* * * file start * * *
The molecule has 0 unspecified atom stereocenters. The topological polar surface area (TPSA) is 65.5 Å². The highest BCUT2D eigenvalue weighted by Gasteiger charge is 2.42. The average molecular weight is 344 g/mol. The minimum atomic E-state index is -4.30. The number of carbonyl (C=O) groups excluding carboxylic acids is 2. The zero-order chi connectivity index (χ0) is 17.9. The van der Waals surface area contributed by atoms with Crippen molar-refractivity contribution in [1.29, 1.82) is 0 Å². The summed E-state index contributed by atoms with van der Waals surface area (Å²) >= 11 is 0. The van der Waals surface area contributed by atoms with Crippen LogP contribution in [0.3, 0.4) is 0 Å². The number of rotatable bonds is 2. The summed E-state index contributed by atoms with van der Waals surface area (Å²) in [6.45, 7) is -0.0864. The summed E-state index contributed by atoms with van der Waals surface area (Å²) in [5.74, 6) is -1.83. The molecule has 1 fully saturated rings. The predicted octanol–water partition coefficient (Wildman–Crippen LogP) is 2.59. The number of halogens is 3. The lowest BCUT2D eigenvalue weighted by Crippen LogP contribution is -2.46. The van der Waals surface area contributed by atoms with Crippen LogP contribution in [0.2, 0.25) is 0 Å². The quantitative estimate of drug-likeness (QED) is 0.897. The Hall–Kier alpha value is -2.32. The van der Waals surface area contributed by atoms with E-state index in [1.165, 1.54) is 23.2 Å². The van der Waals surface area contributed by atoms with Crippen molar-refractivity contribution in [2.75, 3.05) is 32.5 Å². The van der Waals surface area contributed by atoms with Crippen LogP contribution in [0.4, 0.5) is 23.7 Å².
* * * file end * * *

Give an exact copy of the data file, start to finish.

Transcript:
The molecule has 0 unspecified atom stereocenters. The topological polar surface area (TPSA) is 65.5 Å². The highest BCUT2D eigenvalue weighted by Gasteiger charge is 2.42. The average molecular weight is 344 g/mol. The minimum atomic E-state index is -4.30. The number of carbonyl (C=O) groups excluding carboxylic acids is 2. The zero-order chi connectivity index (χ0) is 17.9. The van der Waals surface area contributed by atoms with Crippen molar-refractivity contribution in [1.29, 1.82) is 0 Å². The summed E-state index contributed by atoms with van der Waals surface area (Å²) >= 11 is 0. The van der Waals surface area contributed by atoms with Crippen LogP contribution in [0.3, 0.4) is 0 Å². The number of rotatable bonds is 2. The summed E-state index contributed by atoms with van der Waals surface area (Å²) in [6.45, 7) is -0.0864. The summed E-state index contributed by atoms with van der Waals surface area (Å²) in [5.74, 6) is -1.83. The molecule has 1 fully saturated rings. The predicted octanol–water partition coefficient (Wildman–Crippen LogP) is 2.59. The number of halogens is 3. The lowest BCUT2D eigenvalue weighted by Crippen LogP contribution is -2.46. The van der Waals surface area contributed by atoms with Crippen LogP contribution in [0.2, 0.25) is 0 Å². The quantitative estimate of drug-likeness (QED) is 0.897. The Hall–Kier alpha value is -2.32. The van der Waals surface area contributed by atoms with E-state index in [1.165, 1.54) is 23.2 Å². The van der Waals surface area contributed by atoms with Crippen molar-refractivity contribution in [2.75, 3.05) is 32.5 Å². The van der Waals surface area contributed by atoms with Crippen LogP contribution in [0.4, 0.5) is 23.7 Å².